Plaintiff, on the other hand, emphasizes that while he was permitted to blog during this two-year time period, FAU was under constant public pressure to fire him. See DE 248 at 2-4. Plaintiff argues that his controversial speech was not isolated to a single point in time but rather, his speech continued to affect Defendants long after his speech was published. Plaintiff also relies upon evidence that FAU officials were distressed and embarrassed over the content on Plaintiff's blog. See id.

         The record facts relevant to this issue are intertwined with the facts relevant to Plaintiff's evidence that Defendants' reason for termination was pretextual-those facts are discussed below. Because of the close relationship between the facts supporting the third element-causation-and the facts supporting pretext, the Court's ruling pertaining to causation is included in its analysis pertaining to pretext.

         Defendants' Burden to Prove that they Would have Taken the Same Action Against Plaintiff even in the Absence of any Protected Speech

         The central issue in this case is why Plaintiff was terminated. Defendants contend that Plaintiff was terminated because he willfully refused to comply with FAU's policy on the disclosure of outside activities. There is evidence in the record to support Defendants' position. Defendants issued a notice of discipline to Plaintiff informing him that he was required to comply with the Policy and that he had not complied. DE 243 at 6. Prior to being terminated, Plaintiff willfully refused on multiple occasions to comply with the Policy as FAU required. Id. at 6-7. Plaintiff's termination was officially premised on his refusal to comply with the Policy. Id.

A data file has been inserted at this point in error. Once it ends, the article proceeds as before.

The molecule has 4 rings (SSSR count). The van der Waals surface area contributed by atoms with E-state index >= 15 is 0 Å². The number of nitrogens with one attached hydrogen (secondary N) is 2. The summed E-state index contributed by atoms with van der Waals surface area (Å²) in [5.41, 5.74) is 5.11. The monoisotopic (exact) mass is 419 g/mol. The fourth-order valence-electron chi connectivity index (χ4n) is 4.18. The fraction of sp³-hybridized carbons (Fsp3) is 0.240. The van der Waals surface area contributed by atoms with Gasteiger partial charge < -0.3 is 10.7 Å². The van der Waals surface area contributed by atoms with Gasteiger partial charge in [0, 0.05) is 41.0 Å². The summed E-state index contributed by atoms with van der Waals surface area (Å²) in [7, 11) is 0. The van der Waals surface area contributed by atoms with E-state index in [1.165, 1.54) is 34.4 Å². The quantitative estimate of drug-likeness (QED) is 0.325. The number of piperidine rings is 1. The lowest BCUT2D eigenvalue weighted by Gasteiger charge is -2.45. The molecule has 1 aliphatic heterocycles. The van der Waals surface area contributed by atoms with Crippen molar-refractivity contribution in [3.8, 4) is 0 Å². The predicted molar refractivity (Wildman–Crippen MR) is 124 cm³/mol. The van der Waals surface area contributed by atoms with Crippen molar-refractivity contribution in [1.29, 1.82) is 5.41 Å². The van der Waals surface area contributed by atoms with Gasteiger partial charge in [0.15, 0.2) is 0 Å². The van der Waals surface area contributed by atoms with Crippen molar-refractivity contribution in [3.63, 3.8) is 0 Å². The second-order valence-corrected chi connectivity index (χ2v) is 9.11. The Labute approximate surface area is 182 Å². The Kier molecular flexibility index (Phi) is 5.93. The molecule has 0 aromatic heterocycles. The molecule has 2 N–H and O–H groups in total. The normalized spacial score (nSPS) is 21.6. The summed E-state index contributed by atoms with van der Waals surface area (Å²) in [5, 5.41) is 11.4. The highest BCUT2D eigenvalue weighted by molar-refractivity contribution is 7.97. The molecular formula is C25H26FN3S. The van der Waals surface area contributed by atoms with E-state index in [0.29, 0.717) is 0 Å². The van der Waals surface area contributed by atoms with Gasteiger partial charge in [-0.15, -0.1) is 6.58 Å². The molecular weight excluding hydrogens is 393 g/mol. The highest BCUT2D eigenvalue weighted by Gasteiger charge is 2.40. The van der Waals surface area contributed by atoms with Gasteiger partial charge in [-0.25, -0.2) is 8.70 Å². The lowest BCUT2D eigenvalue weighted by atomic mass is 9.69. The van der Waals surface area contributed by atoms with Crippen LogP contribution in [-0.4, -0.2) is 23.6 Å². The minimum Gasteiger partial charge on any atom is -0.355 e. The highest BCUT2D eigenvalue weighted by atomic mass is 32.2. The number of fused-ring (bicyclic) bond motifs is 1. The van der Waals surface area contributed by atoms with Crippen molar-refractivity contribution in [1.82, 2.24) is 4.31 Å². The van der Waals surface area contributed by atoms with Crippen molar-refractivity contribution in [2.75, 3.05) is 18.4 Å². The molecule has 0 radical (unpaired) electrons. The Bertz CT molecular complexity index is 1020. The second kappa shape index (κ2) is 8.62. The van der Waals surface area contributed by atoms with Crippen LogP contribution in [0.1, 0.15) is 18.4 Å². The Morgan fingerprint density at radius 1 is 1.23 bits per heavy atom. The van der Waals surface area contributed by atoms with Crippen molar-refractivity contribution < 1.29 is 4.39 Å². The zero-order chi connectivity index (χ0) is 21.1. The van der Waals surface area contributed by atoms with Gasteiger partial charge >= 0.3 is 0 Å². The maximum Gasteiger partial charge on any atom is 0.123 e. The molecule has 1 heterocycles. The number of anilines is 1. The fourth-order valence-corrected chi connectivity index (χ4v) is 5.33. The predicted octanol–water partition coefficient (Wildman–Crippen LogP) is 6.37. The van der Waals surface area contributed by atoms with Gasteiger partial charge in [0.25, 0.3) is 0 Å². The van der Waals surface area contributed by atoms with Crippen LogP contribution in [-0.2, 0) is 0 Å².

Plaintiff's burden to refute Defendants' non-discriminatory reason for his termination is substantial. Plaintiff must take Defendant's reason “head on and rebut it” and he cannot succeed by “simply quarreling with the wisdom of that reason.” Alvarez v. Royal Atl. Dev., Inc., 610 F.3d 1253, 1265-66 (11th Cir. 2010). Plaintiff must have evidence that Defendant's non-discriminatory reason for firing him was pretextual. Id. at 1264. Plaintiff may satisfy this burden by showing that Defendants' reasons are not credible by demonstrating “such weaknesses, implausibilities, inconsistencies, incoherencies, or contradictions in the employer's proffered legitimate reasons for its actions that a reasonable factfinder could find them unworthy of credence.” Id. at 1265. The Court examines Plaintiff's evidence of pretext.